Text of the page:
Florida Record

Thursday, November 21, 2019

Bondi under fire for open government laws in wake of Orlando nightclub shooting

By Dawn Geske | Jul 19, 2016

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ORLANDO – Florida’s attorney general has come under fire for her perceived lack of support of the state’s Sunshine Law.

Passing in 1992, the law known as the "Sunshine Amendment," Amendment 24 to Article 1 of Florida’s Constitution, fully outlines the state’s open government laws providing access to public records, which can include anything from papers and books to also tapes, recordings and computer files.

Florida Attorney General Pam Bondi

The law has come under opposition with more than 240 bills being passed that provide exemptions to the law’s language. Attorney General Pam Bondi has maintained that she is doing everything she can to protect Florida’s Constitution and protect against federal overreach.

Bondi has come under fire, especially in the light of the June 12 Orlando nightclub shooting, where documents on the shooter and police response were held from the public, including reporters. The Federal Bureau of Investigation had stepped in and required all requests for information on the shooting to go through it. Bondi hasn’t stopped its authority, violating exactly what the Sunshine regulation was intended to do.

“With respect to Pam, I like her,” Florence Beth Snyder, a Tallahassee-based lawyer, writer and consultant told the Florida Record. “We have a lot of mutual friends. Many of us thought if anyone would be the attorney general that would reverse the neglect in the attorney general’s office to the open government laws, it would be Pam. It’s been a disappointment.”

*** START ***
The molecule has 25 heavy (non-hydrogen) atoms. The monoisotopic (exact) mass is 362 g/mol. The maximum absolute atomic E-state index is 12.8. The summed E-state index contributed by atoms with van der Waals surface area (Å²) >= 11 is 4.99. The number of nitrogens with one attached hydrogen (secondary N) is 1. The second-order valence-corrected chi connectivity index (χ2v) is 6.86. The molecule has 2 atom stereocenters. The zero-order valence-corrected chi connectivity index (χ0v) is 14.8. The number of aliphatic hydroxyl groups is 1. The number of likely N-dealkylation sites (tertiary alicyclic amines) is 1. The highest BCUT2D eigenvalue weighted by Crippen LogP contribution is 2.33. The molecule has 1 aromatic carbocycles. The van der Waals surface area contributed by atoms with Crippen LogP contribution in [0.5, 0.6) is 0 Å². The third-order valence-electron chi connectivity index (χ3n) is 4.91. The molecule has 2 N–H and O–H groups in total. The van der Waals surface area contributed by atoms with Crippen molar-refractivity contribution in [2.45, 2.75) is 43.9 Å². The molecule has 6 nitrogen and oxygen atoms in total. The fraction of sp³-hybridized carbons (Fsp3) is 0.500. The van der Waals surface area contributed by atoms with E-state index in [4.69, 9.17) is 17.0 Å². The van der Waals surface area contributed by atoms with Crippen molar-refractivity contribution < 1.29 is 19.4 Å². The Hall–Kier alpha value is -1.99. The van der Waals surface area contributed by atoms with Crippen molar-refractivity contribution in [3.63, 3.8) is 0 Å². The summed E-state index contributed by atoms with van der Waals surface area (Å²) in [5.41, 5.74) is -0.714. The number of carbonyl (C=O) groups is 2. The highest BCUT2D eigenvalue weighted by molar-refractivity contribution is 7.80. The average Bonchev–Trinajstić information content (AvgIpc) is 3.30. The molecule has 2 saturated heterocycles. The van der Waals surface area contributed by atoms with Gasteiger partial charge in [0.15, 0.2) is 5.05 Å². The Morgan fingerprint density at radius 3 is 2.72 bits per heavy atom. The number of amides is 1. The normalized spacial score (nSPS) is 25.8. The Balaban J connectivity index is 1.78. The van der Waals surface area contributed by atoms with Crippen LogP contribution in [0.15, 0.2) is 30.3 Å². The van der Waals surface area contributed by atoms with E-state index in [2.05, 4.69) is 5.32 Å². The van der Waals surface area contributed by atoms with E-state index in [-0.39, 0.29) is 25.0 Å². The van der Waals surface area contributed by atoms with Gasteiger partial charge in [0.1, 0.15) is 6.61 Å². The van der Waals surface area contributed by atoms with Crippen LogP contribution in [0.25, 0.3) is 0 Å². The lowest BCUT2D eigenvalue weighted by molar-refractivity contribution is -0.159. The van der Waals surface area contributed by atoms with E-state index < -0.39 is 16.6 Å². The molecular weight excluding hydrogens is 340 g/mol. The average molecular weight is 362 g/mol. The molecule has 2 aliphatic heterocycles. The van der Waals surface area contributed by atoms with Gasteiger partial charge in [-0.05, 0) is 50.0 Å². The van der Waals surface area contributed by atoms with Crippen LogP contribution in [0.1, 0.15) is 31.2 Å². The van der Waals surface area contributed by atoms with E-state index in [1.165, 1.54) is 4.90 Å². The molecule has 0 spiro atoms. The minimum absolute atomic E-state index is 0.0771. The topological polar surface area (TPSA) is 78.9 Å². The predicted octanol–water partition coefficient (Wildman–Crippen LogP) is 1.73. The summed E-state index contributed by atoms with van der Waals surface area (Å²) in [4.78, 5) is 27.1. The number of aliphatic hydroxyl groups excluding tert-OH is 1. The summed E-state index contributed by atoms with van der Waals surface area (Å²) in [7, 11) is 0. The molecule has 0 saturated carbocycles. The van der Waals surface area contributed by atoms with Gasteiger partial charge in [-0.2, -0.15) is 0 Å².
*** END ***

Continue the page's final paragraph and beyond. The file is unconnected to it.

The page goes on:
Bondi has been criticized for her lack of support for the open government law, instead preferring to discuss issues such as a ban on gay marriage and and promoting gun rights.

“That is something that she has not included herself and her office into,” said Snyder. “She is the most recent but, by no means the only attorney general, who has paid a lot of lip service to open government with actually going to court to enforce those laws. And, at this particular tragedy with the whole world watching instead of saying, 'No, federal government, we would be happy to have your assistance and resources in our investigation, but you don’t get to trample on the Florida Constitution. We’re not going to take things that have been public in Florida for 100 years. We’re not going to reverse our law because you’re asking us to.' It’s sort of a 'pick one' Pam. Are you OK with federal overreach when their overreaching against the open government laws versus other places where you’re not OK with federal overreach?”

Regarding whether Florida needs to change its open government laws and may indicate some of the reason that Bondi is slow to pursue the real meaning off open government, Snyder said: “The law is just fine. If you pick up any of the leading cases on Florida open government law, and they’re very clear. We don’t need any more laws. We need to enforce the laws we have.”

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Florida Office of the Attorney General